Washington, D.C. (April 21, 2018) — More individuals with DACA are renewing their status; yet the number of individuals whose DACA has expired and the number of pending renewal applications remain causes for concern, according to a new column by the Center for America Progress.
The data from the most recent USCIS quarterly report reveal that of the 22,000 people who did not apply for renewal before Oct. 5, approximately 16,000 — more than 70 percent — still have not done so, and therefore, their DACA has expired. Additionally, as of March 31, more than 9,000 renewal applications from individuals with expired DACA are pending USCIS approval.
After President Donald Trump decided to end DACA on Sept. 5, 2017, approximately 22,000 DACA recipients who were eligible to apply for renewal did not meet the administration’s arbitrary October 5, 2017, deadline. After a court case granted a preliminary injunction in January 2018, USCIS reopened the application process for anyone whose DACA had expired
CAP’s analysis of the quarterly report in connection to the case makes it clear that USCIS needs to provide up-to-date guidance on processes and timelines as it adjudicates applications. The column also calls into question the agency’s lack of transparency about the pace at which recipients are getting their renewals. This is especially important since USCIS is likely to have a higher number of pending applications to process in the near future, which would mean longer adjudication times and more people losing protection as they wait.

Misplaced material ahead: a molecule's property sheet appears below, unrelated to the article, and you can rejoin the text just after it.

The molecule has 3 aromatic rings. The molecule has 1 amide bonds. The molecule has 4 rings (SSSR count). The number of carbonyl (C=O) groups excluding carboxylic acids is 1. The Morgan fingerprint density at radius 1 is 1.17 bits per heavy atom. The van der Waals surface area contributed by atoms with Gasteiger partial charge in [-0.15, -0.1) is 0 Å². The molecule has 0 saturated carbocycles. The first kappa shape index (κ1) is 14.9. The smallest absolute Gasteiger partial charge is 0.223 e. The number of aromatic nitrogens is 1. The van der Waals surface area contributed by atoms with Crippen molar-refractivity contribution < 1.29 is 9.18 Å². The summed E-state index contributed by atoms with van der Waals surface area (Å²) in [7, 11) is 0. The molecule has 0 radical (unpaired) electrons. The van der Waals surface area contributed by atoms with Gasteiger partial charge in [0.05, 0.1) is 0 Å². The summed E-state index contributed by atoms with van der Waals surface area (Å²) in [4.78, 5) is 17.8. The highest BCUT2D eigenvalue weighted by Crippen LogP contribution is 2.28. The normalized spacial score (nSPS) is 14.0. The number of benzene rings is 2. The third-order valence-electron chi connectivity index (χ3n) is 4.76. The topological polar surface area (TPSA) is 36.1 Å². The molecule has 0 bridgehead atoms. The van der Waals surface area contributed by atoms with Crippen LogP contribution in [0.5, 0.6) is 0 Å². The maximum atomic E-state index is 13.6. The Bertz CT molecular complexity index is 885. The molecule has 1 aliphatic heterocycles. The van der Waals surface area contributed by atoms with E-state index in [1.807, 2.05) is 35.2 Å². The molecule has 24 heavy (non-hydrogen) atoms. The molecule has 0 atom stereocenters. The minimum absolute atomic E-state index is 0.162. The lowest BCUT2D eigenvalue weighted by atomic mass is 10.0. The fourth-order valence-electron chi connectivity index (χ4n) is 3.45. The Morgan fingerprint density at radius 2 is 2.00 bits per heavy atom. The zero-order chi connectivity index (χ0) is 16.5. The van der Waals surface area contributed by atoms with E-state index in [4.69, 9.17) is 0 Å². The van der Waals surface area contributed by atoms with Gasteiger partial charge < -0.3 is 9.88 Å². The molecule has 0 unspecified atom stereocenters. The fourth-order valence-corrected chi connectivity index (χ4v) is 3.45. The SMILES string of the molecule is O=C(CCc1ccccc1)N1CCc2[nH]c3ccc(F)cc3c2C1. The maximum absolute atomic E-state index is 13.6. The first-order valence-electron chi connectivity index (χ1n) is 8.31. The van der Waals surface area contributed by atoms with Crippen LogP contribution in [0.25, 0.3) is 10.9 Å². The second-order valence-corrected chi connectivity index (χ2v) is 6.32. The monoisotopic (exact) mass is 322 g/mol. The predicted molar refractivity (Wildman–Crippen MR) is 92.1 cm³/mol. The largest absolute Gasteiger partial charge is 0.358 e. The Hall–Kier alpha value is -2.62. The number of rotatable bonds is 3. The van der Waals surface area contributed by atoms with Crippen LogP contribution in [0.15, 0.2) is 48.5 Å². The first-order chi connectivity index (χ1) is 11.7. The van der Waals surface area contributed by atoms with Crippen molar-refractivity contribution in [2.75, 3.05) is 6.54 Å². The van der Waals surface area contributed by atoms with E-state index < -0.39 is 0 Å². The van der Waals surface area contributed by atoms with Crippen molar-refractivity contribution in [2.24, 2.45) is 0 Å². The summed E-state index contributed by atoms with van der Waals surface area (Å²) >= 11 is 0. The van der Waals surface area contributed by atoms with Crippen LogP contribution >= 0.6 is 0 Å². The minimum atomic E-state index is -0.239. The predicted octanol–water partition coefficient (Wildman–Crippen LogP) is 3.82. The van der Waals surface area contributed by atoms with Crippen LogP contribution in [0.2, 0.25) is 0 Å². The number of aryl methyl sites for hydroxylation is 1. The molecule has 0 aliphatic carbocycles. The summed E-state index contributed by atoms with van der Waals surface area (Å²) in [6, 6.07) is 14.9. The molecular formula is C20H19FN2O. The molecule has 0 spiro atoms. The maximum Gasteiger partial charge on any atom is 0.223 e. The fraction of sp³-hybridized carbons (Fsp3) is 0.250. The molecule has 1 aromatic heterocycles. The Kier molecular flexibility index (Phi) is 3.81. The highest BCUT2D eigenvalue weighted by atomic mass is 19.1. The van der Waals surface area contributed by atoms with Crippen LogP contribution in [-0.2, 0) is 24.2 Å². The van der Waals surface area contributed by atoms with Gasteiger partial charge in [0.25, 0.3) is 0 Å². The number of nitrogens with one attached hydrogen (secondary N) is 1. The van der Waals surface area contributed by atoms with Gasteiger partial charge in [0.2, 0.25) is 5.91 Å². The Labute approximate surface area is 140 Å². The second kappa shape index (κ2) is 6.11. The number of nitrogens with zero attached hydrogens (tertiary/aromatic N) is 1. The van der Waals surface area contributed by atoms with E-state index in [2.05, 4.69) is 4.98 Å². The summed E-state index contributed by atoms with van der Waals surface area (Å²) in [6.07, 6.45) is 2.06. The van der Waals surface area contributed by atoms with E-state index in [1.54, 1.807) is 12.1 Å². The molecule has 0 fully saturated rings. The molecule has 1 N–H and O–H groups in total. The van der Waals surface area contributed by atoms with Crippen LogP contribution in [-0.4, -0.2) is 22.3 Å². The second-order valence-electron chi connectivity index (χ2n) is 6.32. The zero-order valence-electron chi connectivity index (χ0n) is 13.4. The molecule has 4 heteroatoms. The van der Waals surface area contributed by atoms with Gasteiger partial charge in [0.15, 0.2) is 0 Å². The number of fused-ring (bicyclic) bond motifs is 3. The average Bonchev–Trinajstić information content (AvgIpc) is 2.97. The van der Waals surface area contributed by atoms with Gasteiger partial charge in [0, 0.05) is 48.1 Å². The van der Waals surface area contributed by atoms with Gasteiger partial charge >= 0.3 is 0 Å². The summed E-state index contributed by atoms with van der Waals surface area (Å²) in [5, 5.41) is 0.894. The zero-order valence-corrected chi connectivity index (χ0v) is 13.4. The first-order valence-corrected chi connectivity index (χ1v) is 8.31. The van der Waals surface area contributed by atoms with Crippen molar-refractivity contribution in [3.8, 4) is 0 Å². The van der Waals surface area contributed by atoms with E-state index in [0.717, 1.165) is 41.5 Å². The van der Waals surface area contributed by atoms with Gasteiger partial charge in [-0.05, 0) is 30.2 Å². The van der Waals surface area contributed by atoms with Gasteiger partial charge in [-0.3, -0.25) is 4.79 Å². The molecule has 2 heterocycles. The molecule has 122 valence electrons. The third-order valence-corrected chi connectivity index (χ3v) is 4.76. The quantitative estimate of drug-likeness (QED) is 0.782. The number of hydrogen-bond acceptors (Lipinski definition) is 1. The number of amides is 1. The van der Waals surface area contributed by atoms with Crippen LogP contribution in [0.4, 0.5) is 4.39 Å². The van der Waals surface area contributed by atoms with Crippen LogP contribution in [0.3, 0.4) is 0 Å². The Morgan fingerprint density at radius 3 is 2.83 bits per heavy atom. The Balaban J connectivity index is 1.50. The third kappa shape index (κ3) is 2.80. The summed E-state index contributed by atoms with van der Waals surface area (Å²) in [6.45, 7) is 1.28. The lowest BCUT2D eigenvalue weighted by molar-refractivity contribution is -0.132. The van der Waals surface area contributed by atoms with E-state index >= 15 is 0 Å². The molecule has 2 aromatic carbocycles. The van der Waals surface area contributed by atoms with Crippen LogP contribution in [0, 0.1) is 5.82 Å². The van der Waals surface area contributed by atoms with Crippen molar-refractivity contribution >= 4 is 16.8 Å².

“While the USCIS report contains some good news, it also makes it clear that the agency must do more to make sure that Dreamers are and remain protected,” said Philip E. Wolgin, managing director for the Immigration Policy team at CAP and co-author of the analysis. “Until Congress takes action to protect Dreamers, it is important that DACA recipients apply for renewal, and, to ensure that there are no lapses in their status, USCIS must do more work to make it clear that renewal applications are currently open and that applications are quickly adjudicated.”
“The signals the Trump administration is sending on DACA renewals are just another attempt to make immigrants feel unwelcome, but individuals protected by DACA are eligible to apply for renewal” said Nicole Prchal Svajlenka, senior policy analyst of Immigration Policy at CAP and co-author of the analysis. “There is a clear need for increased support to spread the word about renewals and to help DACA recipients apply. Without protection from deportation, hundreds of thousands of lives are in limbo as they await action from Congress.”
Click here to read: “More Work Needed to Sustain Progress on DACA Renewals” by Nicole Prchal Svajlenka and Philip E. Wolgin.
Related Resources: “Dreams Deferred: A Look at DACA Renewals and Losses Post-March 5” by Tom Jawetz, Nicole Prchal Svajlenka, and Philip E. Wolgin.
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